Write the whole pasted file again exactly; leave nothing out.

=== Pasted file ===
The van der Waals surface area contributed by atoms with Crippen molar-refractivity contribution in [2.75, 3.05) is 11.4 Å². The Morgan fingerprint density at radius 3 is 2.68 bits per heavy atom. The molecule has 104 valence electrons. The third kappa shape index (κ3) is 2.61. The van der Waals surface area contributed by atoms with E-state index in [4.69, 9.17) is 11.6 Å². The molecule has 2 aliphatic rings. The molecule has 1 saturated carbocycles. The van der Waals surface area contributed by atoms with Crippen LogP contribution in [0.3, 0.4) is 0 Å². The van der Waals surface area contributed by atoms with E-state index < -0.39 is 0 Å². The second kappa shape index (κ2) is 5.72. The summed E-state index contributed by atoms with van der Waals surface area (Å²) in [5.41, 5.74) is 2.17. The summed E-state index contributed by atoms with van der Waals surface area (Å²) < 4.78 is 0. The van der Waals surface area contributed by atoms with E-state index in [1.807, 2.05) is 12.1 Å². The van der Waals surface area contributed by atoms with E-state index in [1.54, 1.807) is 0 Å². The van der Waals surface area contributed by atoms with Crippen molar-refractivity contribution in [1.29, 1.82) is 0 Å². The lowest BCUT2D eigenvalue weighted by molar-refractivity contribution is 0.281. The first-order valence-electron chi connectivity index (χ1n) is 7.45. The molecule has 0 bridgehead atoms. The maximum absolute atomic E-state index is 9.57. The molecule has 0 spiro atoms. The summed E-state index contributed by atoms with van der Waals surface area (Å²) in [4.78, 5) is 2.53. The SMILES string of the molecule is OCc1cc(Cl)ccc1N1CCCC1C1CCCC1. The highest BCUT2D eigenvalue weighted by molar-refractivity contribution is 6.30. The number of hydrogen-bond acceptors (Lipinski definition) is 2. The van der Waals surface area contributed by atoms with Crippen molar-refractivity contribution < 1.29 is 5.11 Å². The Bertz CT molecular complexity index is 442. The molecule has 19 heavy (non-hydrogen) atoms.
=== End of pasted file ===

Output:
The van der Waals surface area contributed by atoms with Crippen molar-refractivity contribution in [2.75, 3.05) is 11.4 Å². The Morgan fingerprint density at radius 3 is 2.68 bits per heavy atom. The molecule has 104 valence electrons. The third kappa shape index (κ3) is 2.61. The van der Waals surface area contributed by atoms with E-state index in [4.69, 9.17) is 11.6 Å². The molecule has 2 aliphatic rings. The molecule has 1 saturated carbocycles. The van der Waals surface area contributed by atoms with Crippen LogP contribution in [0.3, 0.4) is 0 Å². The van der Waals surface area contributed by atoms with E-state index < -0.39 is 0 Å². The second kappa shape index (κ2) is 5.72. The summed E-state index contributed by atoms with van der Waals surface area (Å²) in [5.41, 5.74) is 2.17. The summed E-state index contributed by atoms with van der Waals surface area (Å²) < 4.78 is 0. The van der Waals surface area contributed by atoms with E-state index in [1.807, 2.05) is 12.1 Å². The van der Waals surface area contributed by atoms with E-state index in [1.54, 1.807) is 0 Å². The van der Waals surface area contributed by atoms with Crippen molar-refractivity contribution in [1.29, 1.82) is 0 Å². The lowest BCUT2D eigenvalue weighted by molar-refractivity contribution is 0.281. The first-order valence-electron chi connectivity index (χ1n) is 7.45. The molecule has 0 bridgehead atoms. The maximum absolute atomic E-state index is 9.57. The molecule has 0 spiro atoms. The summed E-state index contributed by atoms with van der Waals surface area (Å²) in [4.78, 5) is 2.53. The SMILES string of the molecule is OCc1cc(Cl)ccc1N1CCCC1C1CCCC1. The highest BCUT2D eigenvalue weighted by molar-refractivity contribution is 6.30. The number of hydrogen-bond acceptors (Lipinski definition) is 2. The van der Waals surface area contributed by atoms with Crippen molar-refractivity contribution < 1.29 is 5.11 Å². The Bertz CT molecular complexity index is 442. The molecule has 19 heavy (non-hydrogen) atoms.